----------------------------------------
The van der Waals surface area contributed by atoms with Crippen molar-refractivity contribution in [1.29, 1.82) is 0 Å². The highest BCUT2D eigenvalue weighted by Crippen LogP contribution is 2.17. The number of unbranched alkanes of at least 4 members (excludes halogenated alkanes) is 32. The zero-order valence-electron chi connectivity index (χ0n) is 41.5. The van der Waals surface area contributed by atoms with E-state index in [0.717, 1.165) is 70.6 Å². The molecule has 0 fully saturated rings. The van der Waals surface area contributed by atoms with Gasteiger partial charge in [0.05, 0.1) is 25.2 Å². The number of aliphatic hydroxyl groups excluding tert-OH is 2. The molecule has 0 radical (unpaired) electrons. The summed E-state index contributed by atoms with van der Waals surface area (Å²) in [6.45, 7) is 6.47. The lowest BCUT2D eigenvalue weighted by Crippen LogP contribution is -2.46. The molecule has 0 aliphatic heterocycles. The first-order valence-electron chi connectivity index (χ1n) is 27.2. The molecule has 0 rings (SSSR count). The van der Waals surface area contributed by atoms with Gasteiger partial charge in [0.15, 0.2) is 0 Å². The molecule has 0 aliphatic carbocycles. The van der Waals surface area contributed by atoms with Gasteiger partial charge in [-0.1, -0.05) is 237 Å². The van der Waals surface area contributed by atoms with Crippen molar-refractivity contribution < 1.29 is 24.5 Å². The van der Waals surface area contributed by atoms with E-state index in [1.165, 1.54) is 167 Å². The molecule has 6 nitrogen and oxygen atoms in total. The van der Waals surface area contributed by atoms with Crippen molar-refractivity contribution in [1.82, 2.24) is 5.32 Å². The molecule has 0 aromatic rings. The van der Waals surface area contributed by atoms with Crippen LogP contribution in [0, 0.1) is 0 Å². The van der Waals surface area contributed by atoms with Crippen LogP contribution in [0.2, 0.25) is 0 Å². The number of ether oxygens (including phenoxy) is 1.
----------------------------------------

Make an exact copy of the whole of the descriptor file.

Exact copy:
The van der Waals surface area contributed by atoms with Crippen molar-refractivity contribution in [1.29, 1.82) is 0 Å². The highest BCUT2D eigenvalue weighted by Crippen LogP contribution is 2.17. The number of unbranched alkanes of at least 4 members (excludes halogenated alkanes) is 32. The zero-order valence-electron chi connectivity index (χ0n) is 41.5. The van der Waals surface area contributed by atoms with E-state index in [0.717, 1.165) is 70.6 Å². The molecule has 0 fully saturated rings. The van der Waals surface area contributed by atoms with Gasteiger partial charge in [0.05, 0.1) is 25.2 Å². The number of aliphatic hydroxyl groups excluding tert-OH is 2. The molecule has 0 radical (unpaired) electrons. The summed E-state index contributed by atoms with van der Waals surface area (Å²) in [6.45, 7) is 6.47. The lowest BCUT2D eigenvalue weighted by Crippen LogP contribution is -2.46. The molecule has 0 aliphatic heterocycles. The first-order valence-electron chi connectivity index (χ1n) is 27.2. The molecule has 0 rings (SSSR count). The van der Waals surface area contributed by atoms with Gasteiger partial charge in [0.15, 0.2) is 0 Å². The molecule has 0 aliphatic carbocycles. The van der Waals surface area contributed by atoms with Gasteiger partial charge in [-0.1, -0.05) is 237 Å². The van der Waals surface area contributed by atoms with Crippen molar-refractivity contribution < 1.29 is 24.5 Å². The van der Waals surface area contributed by atoms with E-state index in [1.165, 1.54) is 167 Å². The molecule has 6 nitrogen and oxygen atoms in total. The van der Waals surface area contributed by atoms with Crippen molar-refractivity contribution in [1.82, 2.24) is 5.32 Å². The molecule has 0 aromatic rings. The van der Waals surface area contributed by atoms with Crippen LogP contribution in [0, 0.1) is 0 Å². The van der Waals surface area contributed by atoms with Crippen LogP contribution in [0.2, 0.25) is 0 Å². The number of ether oxygens (including phenoxy) is 1.